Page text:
Jef Allbright wrote:


Bruno Marchal wrote:

Although we all share the illusion of a direct and immediate sense of consciousness, on what basis can
you claim that it actually is real?
Because we cannot doubt it. It is the real message,
imo, of Descartes "diagonal argument": it is the
fixed point of doubt. If we decide to doubt everything,
we will find ourselves, at some stage, doubting we doubt
of everything. The same for relativization: we cannot
relativize everything without an absolute base on which
that relativization is effective.

Here is a subtle, and non-traditional thought:

Classical philosophy always put the Reasoner at the center of the
structure of reasoning. But with our more developed awareness of
evolution, evolutionary psychology, cognitive science, it is becoming
clearer that this pure "Copernican" view of reasoning is invalid.  We
now can see that every Reasoner is embedded within some a priori
framework such that there is an intrinsic bias or offset to any
subjective construct.  When we are aware that there is fundamental bias,
it is clear that one can not validly reason to the point of doubting
everything.  When all that is in doubt is removed, we don't arrive at
zero as is classically thought, but at some indistinct offset determined
by our very nature as a reasoner embedded in a real environment.
Understanding this eliminates the pressure to deal with conceptual
identities leading to meaningless absolutes.

That sounds good, but could you give some concrete examples.  Talk of "bias" and 
"offset" seems to imply that there really is an absolute center - which I think is a very 
dubious proposition.

This understanding also helps resolve other philosophical "paradoxes"
such as solipsism, meaning of life, free-will and others hinging on the
idea of a subjective center.

If you want (like David
and George) consciousness is our criteria of "absolute
(but not 3-communicable) truth". I don't think we can
genuinely doubt we are conscious, although we can doubt
on any content of that consciousness, but that is different.
We can doubt having been conscious in some past, but we cannot doubt being conscious here and now, whatever that means.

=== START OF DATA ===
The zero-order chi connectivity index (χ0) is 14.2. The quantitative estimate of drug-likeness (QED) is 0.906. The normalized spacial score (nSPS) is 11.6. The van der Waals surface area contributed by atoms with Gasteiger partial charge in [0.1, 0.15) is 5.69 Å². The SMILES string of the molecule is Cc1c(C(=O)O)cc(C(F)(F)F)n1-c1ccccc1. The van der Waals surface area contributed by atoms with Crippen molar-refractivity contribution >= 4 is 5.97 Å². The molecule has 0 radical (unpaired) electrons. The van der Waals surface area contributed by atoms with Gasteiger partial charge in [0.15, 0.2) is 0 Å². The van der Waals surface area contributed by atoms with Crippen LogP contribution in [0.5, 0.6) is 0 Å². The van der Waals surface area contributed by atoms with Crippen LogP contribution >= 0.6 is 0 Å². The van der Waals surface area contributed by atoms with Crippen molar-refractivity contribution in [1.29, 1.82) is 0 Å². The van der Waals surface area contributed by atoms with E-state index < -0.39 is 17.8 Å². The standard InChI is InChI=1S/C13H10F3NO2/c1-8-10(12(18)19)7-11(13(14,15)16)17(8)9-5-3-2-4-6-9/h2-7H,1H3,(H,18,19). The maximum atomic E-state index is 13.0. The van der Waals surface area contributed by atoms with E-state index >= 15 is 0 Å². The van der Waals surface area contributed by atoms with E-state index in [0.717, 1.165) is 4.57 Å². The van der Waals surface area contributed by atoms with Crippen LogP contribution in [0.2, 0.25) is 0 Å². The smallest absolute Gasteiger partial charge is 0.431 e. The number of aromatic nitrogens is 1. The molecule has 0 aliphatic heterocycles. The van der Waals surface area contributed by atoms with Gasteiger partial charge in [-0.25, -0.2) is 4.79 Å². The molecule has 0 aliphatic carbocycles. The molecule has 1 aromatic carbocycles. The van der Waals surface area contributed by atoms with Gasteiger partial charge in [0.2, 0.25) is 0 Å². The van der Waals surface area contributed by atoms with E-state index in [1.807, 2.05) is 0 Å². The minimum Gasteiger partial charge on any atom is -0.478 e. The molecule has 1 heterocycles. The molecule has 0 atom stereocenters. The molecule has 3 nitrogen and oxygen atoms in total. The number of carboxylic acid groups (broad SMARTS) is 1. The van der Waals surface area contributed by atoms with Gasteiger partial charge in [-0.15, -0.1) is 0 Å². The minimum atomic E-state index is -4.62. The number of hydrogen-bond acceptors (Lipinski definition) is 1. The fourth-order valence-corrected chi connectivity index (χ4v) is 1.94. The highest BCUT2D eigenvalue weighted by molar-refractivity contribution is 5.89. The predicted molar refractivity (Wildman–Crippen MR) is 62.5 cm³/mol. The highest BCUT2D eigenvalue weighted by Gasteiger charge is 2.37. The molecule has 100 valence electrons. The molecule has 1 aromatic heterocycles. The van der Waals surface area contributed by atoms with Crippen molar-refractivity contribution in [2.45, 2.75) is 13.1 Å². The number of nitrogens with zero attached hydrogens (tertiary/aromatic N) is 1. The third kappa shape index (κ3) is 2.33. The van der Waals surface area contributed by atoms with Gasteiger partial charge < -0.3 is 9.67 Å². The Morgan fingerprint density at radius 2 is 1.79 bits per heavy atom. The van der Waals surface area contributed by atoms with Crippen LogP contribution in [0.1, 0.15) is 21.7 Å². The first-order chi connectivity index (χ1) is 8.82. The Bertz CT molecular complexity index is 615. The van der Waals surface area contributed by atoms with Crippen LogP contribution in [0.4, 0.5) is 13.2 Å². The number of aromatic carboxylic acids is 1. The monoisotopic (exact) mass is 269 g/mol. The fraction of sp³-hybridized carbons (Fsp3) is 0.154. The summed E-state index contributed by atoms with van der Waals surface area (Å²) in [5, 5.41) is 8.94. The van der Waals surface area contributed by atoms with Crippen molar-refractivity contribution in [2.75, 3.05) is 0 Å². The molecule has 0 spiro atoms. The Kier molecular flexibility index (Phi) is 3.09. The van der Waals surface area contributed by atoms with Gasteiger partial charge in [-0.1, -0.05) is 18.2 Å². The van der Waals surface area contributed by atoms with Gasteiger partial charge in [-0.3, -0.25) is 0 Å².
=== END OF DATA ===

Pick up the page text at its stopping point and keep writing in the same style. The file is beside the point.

<...>
The "truth" here bears on the existence of the experience, and has nothing to do with anything which could be reported by the experiencer.

On this basis I understand your point, and as long as we are very
careful about conveying which particular meaning of "knowing",
"certainty", and "truth" we are referring to, then there will be little
confusion.  But such dual usage leaves us at risk of our thinking
repeatedly falling into the singularity of the self, from which there's
no objective (and thus workable) basis for any claim.

I think "objective" should just be understood as denoting subjective agreement 
from different viewpoints.

My personal experience is that there's no paradox at all if one is
willing to fully accept that within any framework of description there
is absolutely no difference at all between a person and a zombie, but
even the most philosophically cognizant, being evolved human organisms,
will snap back to defending the existence of a 1st person point of view
even though it isn't detectable or measurable and has absolutely no
effect on the physical world.
It is virtually impossible for many people to see that even IF the 1st
person experience actually exists, it can't be described, even by that
person, except from a third person perspective. That voice in your own
mind, those images in your imagination, none can be said to be
experienced without being interpreted.  The idea of direct experience is
incoherent.  It always carries the implication that there's some other
process there to have the experience.  It's turtles all the way down.

That sounds like a simple contradiction to me!??  I'd say experience is always 
"direct", an adjective which really adds nothing.  An experience just is.  If 
it has to be interpreted *then* you've fallen into an infinite regress: who experiences 
the interpretation.


The essence of Buddhist training is to accept this non-existence of Self
at a deep level.  It is very rare, but not impossible to achieve such an
understanding, and while still experiencing the illusion, to see it as
an illusion, with no actual boundary to distinguish an imagined self
from the rest of nature. I think that a machine intelligence, while
requiring a model of self, would have no need of this illusion which is
a result of our evolutionary development.


To call it an illusion goes too far.  I'd say the self is a model or an abstract 
construct - but it models something, it has predictive power.  If you start to call 
things like that "illusions" then everything is an illusion and the word has 
lost its meaning.

Brent Meeker

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